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According to the National Institute on Drug Abuse, kratom is an herbal extract that comes from the leaves of an evergreen tree (Mitragyna speciosa) grown in Southeast Asia.

The leaves contain a compound that when ingested can elicit mind-altering (psychotropic) effects. There are different ways individuals can ingest kratom, such as: swallowing it as a pill, capsule, or extract, chewing kratom leaves, drinking it as brewed tea, smoking it, and/ or eating it in food. While the exact chemical and physiological properties of kratom are unknown, it is recognized as a psychoactive substance because it changes the brain’s natural chemistry. 

Certain evidence suggests that kratom should be classified as an opioid. In a detailed analysis of kratom by the FDA, scientists discovered that 22 of the 25 compounds within kratom bind to the mu-opioid receptors (MORs), stimulating the same brain receptors as other opiates such as morphine. Kratom works by attaching to opioid receptors in the brain, spinal cord, gastrointestinal tract, and other organs in one’s body and adjusts the amount of information surrounding pain that is relayed to various areas of one’s body, thereby reducing one’s perception of pain. When ingested in small doses the effects of kratom can result in increased energy levels. When kratom is abused in larger doses it can have similar effects to those of opioid drugs, such as euphoria and/ or sedation. Although the United States Drug Enforcement Administration (DEA) has not classified kratom as a controlled substance, the U.S. Food and Drug Administration (FDA) warns its consumers against the use of kratom.

Vivitrol

Vivitrol is the brand name, an injectable extended-release form of the medication that is generically known as naltrexone. It is a prescription medicine that was originally approved by the United States Food and Drug Administration in 2006 to be used for the treatment of alcohol dependence. Later, in 2010, the FDA also approved Vivitrol for use of treating opioid addiction. Vivitrol is an extended-release opioid receptor antagonist. Vivitrol works by stopping endorphins from binding to opioid receptors in one’s brain, which thereby ends the desirable feelings associated with being intoxicated. Vivitrol is a pure opioid antagonist, and as such it does not allow other drugs to bind to opioid receptor cells in one’s brain. Hence, this medication can be effective in treating opioid addiction as it directly blocks opioid drugs from binding to opioid receptors in one’s brain, essentially rendering the opioid medication useless in one’s body.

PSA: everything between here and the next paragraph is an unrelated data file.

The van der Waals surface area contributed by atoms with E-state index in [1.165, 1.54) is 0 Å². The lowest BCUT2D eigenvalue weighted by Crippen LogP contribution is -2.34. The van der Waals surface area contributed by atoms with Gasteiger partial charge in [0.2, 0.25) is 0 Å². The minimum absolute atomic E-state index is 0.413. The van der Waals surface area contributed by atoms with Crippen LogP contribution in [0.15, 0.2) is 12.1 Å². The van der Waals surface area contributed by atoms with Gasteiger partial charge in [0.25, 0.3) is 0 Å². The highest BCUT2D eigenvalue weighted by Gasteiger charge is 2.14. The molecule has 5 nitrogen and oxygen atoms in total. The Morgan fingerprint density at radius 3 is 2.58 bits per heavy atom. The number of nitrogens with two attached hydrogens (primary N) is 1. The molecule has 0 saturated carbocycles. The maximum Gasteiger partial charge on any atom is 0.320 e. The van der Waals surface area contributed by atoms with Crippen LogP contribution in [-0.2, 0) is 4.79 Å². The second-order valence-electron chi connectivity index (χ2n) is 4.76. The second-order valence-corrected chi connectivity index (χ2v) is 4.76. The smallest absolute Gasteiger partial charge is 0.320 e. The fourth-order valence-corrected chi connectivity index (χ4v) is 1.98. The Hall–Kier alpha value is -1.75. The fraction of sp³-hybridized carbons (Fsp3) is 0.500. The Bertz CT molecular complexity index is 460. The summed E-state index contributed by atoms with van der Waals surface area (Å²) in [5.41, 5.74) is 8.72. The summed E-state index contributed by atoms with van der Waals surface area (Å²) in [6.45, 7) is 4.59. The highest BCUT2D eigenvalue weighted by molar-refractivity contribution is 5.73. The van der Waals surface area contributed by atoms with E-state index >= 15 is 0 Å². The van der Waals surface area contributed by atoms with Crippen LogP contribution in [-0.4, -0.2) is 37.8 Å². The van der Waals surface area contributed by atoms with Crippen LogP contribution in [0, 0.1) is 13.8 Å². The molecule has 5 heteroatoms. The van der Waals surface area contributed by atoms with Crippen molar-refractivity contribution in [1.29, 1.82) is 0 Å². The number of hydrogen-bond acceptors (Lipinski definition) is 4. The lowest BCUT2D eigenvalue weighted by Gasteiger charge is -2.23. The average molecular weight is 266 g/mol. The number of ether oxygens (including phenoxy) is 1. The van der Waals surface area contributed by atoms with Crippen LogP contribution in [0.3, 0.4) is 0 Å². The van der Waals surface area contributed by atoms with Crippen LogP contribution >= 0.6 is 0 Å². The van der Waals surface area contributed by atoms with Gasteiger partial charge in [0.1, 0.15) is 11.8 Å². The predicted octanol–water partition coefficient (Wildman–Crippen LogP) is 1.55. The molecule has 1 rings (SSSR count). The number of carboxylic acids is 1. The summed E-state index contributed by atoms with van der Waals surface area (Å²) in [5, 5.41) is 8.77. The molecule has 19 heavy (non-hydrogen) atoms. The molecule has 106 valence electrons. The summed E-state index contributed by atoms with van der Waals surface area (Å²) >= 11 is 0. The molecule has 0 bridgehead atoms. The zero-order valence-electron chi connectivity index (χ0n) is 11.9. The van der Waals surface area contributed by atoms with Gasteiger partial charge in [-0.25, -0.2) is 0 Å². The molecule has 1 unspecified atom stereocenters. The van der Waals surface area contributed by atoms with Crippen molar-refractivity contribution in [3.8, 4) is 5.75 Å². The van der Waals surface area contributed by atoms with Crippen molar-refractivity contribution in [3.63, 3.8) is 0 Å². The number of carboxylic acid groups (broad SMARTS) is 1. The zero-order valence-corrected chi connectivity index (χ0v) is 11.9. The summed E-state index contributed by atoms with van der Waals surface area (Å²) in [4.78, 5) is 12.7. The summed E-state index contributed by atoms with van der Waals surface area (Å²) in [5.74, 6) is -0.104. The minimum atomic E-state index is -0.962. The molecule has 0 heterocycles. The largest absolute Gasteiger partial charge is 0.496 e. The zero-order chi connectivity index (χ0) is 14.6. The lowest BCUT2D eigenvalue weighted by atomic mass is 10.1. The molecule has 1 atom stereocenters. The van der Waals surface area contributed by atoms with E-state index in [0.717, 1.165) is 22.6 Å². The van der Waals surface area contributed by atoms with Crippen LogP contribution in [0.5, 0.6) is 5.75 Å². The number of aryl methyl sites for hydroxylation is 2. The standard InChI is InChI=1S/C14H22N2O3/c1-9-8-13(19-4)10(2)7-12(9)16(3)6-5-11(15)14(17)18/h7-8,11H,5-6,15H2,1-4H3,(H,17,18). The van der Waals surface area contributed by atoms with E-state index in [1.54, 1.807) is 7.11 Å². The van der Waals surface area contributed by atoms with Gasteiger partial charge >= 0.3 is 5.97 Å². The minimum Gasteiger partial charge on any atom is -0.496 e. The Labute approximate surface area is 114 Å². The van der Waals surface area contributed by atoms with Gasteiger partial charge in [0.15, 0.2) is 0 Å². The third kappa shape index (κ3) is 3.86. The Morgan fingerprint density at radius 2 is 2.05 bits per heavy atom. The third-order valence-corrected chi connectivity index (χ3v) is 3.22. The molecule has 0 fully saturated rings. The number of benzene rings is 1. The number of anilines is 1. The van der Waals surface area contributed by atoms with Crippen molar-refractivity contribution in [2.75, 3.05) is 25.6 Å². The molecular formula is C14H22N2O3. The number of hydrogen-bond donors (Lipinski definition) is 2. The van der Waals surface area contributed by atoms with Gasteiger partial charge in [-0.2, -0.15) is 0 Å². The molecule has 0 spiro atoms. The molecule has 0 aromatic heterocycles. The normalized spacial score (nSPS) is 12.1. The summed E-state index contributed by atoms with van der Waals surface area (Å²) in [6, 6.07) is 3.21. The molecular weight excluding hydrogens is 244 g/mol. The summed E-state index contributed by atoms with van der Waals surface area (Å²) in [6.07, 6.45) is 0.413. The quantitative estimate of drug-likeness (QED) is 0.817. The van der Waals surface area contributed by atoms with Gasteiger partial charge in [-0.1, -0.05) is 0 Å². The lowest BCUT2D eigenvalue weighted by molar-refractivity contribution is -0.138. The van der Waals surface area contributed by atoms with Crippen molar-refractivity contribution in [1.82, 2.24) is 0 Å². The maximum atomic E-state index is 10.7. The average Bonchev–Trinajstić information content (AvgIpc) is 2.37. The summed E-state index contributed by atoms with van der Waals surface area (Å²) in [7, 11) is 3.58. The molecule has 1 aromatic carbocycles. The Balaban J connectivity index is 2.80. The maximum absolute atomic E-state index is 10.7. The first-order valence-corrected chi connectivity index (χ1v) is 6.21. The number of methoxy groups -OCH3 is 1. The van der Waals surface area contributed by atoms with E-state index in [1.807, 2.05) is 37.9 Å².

In theory, Vivitrol could block kratom because it acts similarly to opioids in one’s system, however, to begin Vivitrol treatment, an individual must be completely free and clean of all alcohol and opioids, including kratom, for at least seven days (in some cases a minimum of fourteen days is required). Research indicates that antagonist drugs, such as Vivitrol, can cause a severe adverse interaction when kratom is still in the system.

Further Information and Support

Navigating the challenges that arise from living with mental illness, struggling with substance abuse, and/ or addiction can not only be all-consuming but are often impossible to effectively handle without proper support. If you are concerned for yourself or a loved one regarding mental illness, substance abuse, and/ or addiction we recommend reaching out for help as soon as possible. Bear in mind that you do not have to be on this journey alone. At Upwell Advisors, we offer unique, customized concierge therapeutic services to provide our clients with unparalleled support throughout every step of the recovery process. 

Feel free to reach to contact us anytime via email at sean@upwelladvisors.com. We look forward to supporting you on your journey.

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